Today and for the next two days, my school will be hosting a team of inspectors.
“What are they inspecting?” I have asked numerous people.
“Everything, Carrie-teacher! Everything!” is the frantic response I received from my harassed-looking co-workers.
It’s all a bit puzzling. Everyone has been running around like chickens with their heads cut off all week. Was the inspection a surprise?
I assume the inspectors are coming from the school board but what they are inspecting is a mystery. My co-teachers have been printing off reams of paperwork and organizing it all in large colour-coded binders. Information ranging from which pages of the textbook were taught on which days to the number of students present in an English class on any given day is tabulated in charts and graphs. I have to assume that all of these numbers are made up since I’ve never seen anyone take attendance or keep track of what pages we did.
And why would the inspectors want to see that? It’s elementary school. I doubt there is a problem with children playing hookie.
I was told to dress extra nicely on the days the inspectors would be present. I was also told to make all of my lessons “extremely exciting” on those days “just in case the inspector walks by.” I’m not sure how it’s possible to make a lesson entitled “Let’s make a snowman. Can you join us?” any more exciting. 😀
This morning when I arrived at school, the principal himself was outside greeting students. In the lobby, the fancy guest slippers were ready and waiting. Half a dozen Grade 6 boys were on their hands and knees scrubbing the stairs while a Grade 6 homeroom teacher alternated between wiping down the walls and yelling at the boys to scrub harder.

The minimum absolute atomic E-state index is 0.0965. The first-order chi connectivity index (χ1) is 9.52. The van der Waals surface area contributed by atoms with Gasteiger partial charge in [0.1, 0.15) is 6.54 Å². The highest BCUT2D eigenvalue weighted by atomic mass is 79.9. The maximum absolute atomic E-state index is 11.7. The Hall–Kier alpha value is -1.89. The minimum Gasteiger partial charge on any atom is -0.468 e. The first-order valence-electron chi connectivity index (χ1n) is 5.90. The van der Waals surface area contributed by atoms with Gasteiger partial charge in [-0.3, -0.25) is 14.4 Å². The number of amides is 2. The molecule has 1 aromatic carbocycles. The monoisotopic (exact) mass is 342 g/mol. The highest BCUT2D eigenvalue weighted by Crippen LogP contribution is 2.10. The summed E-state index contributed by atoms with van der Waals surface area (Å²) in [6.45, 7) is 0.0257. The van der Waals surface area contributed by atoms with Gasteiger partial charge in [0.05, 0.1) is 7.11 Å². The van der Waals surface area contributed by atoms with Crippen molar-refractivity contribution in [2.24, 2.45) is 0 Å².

Children scurried everywhere with brooms and mops, and all the classrooms were being scrubbed and tidied. (No cleaning products of any sort though. I have never seen a cleaning product in a Korean school, nor have I ever seen anyone wash the mops or cleaning cloths, so when I say they were cleaning, what I mean is that they were pushing the dirt around.)
I arrived in the staffroom to find this:
These Grade 3 boys hadn’t been cleaning properly and were on the receiving end of a severe tongue-lashing. This type of punishment (they had to stand with their hands above their heads for 10 minutes while being yelled at) is the norm. They knew what they would be risking by fooling around so I didn’t feel too sorry for them. 🙂
I didn’t see any signs of the inspectors today but I had a business trip for most of the afternoon. I can’t imagine they would be particularly interested in me but you never know. I will keep you posted. 😀